In the face of occasional gunfire, and the ever present threat of buried bombs, they went forth until eventually deciding on a piece of new terrain atop a hill smack dab in the middle of Taliban occupied ground. They could tell by the reactionary assaults. Sgt. Demery had called it, “kicking the fu**ing hornets nest gonzo style,” as they dug through the night with their shovels to etch a little trench into the earth from which to make their stand. The gunfire thankfully ebbed as the hours wore on.
But come dawn, the silence was breached. The tolling bells of war. Gun blasts and the smell of burnt metal and phosphorous and cordite. Little explosions all over the ground near them.
They took turns shoveling as some fired back every time the enemy assaulted. They shouted Linderholt’s name and continued to defend their new position throughout the early morning of June 17, calling in air strikes and relaying information back to base.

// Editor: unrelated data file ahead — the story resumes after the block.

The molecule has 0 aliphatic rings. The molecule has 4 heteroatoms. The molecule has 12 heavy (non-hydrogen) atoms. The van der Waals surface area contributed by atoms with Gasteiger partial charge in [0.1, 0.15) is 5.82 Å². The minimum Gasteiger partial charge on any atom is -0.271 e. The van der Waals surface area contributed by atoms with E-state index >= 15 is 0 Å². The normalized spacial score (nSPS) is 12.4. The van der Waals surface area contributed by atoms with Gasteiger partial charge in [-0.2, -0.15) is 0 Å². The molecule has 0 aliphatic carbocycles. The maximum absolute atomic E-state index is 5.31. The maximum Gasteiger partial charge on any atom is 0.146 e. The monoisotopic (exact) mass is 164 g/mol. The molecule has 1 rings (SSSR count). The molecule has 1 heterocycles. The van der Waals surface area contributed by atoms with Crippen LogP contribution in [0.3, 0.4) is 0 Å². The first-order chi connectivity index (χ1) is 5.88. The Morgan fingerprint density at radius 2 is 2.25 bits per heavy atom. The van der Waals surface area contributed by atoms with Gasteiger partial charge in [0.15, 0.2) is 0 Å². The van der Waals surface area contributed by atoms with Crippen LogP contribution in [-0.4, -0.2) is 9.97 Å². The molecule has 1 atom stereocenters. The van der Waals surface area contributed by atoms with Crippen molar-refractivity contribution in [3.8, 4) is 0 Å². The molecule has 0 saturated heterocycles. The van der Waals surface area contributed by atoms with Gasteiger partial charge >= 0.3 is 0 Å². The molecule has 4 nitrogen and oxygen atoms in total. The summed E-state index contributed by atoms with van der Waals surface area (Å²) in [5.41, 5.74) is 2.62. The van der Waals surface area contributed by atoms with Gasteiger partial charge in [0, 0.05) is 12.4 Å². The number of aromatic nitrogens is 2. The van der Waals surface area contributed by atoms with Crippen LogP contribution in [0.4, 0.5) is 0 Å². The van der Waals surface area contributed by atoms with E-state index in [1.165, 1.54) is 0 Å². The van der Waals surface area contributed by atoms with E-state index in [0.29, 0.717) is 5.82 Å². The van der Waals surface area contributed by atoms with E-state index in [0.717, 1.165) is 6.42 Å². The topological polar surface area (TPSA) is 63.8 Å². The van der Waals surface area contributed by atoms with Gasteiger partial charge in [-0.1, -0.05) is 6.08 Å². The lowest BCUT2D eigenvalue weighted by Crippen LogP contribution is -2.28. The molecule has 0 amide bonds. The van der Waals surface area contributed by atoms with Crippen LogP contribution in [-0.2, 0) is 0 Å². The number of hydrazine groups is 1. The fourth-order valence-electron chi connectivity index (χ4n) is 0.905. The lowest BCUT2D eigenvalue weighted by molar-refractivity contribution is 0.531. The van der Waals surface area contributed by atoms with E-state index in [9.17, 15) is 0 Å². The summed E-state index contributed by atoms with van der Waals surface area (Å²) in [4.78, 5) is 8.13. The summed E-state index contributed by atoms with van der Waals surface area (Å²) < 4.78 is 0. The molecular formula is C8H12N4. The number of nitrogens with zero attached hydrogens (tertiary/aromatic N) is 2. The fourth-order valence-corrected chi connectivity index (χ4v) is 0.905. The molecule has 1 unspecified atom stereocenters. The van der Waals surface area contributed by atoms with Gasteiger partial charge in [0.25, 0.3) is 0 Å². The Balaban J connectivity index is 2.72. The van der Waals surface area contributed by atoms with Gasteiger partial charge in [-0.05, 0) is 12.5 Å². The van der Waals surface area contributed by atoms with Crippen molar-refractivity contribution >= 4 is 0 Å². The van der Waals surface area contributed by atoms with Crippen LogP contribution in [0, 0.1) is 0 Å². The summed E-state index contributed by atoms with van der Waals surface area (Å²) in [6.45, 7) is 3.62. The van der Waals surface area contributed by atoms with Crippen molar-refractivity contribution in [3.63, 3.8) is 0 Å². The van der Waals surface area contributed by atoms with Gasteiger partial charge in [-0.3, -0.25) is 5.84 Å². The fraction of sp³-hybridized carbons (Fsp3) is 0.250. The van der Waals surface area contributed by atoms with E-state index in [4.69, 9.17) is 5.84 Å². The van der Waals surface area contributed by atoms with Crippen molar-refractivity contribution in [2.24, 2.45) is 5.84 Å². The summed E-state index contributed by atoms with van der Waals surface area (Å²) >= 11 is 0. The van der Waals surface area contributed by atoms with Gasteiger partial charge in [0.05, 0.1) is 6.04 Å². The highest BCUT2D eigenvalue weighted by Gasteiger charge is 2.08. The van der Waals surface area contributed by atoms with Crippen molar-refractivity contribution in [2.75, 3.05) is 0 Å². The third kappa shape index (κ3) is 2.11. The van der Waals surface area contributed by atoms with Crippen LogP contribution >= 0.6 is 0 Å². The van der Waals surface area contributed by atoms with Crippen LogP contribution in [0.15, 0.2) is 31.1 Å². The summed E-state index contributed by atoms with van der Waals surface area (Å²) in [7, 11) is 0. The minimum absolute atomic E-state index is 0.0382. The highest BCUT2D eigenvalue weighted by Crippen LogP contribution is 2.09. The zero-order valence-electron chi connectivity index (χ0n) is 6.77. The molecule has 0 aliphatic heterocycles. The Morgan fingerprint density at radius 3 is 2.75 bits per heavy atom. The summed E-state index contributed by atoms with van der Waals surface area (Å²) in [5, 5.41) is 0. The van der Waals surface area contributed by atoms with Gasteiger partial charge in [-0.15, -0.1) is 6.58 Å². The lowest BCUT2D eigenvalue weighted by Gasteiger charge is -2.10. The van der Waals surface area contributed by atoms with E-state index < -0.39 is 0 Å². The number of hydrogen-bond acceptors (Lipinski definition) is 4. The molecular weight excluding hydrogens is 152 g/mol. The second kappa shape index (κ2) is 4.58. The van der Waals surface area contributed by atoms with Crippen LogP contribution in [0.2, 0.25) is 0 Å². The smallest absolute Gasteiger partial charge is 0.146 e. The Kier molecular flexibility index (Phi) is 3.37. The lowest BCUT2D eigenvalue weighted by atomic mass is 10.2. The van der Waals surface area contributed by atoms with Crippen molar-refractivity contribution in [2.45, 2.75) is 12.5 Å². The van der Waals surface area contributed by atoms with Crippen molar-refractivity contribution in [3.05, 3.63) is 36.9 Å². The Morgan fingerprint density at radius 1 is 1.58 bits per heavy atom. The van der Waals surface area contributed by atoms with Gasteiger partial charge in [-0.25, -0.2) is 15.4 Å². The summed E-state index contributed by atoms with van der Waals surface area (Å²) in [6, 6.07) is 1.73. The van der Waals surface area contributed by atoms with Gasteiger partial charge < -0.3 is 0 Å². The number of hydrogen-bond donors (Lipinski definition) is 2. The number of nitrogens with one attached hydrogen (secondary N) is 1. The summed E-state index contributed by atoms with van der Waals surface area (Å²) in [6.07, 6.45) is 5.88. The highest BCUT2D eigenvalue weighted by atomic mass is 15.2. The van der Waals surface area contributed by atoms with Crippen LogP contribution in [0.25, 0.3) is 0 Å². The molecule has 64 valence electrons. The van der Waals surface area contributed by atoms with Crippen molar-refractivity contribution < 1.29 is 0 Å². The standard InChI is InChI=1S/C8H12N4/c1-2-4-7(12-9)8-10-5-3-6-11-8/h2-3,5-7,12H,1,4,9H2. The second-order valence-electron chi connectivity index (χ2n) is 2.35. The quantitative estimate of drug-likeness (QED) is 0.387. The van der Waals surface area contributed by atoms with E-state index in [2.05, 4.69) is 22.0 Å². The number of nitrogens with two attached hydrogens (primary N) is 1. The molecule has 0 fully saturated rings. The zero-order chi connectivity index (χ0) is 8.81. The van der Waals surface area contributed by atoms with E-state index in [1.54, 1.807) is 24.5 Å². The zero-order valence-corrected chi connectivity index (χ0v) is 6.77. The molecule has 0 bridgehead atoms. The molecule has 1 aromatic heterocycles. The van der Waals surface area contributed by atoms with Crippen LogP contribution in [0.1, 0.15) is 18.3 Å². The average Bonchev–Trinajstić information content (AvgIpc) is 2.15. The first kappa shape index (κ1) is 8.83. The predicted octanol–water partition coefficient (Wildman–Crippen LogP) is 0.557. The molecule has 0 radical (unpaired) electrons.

And their moment came. That tipping point instant on which the battle turned. PFC Ricci had taken aim at an enemy gunner perched high above them atop a cliff and scored a poetic hit. The man lifelessly hung over the edge of a makeshift gun turret like a headless doll. Half of the enemy firepower was soon taken out for they could hear the slowing of the attack and then it’s ceasing altogether. Better still they saw the bastards scurrying over rocks and out of sight. Three more gunman were felled mid-retreat without another American casualty. Every squeeze of the trigger for Linderholt, lately frozen for eternity-but far from dead. He lived on within the spirit and bravery of the others. The soldier was daily amazed at this. How sorrow was like acid, eating through fear, producing victory.
And so, that little trench. In the coming weeks, it was built into a livable outpost encampment with supplies coming regularly-and the soldier and all his boys were proud. And so was America once the newspapers got a hold of the story. The Washington Times reported how the intel guys from the CIA had been calling any serious advancement of this type into enemy coordinates impossible. They’d said it was suicide with all the entrenched Jihadists and their support networks in that part of the valley. Then Linderholt got smoked out on patrol. And suddenly the mission was on.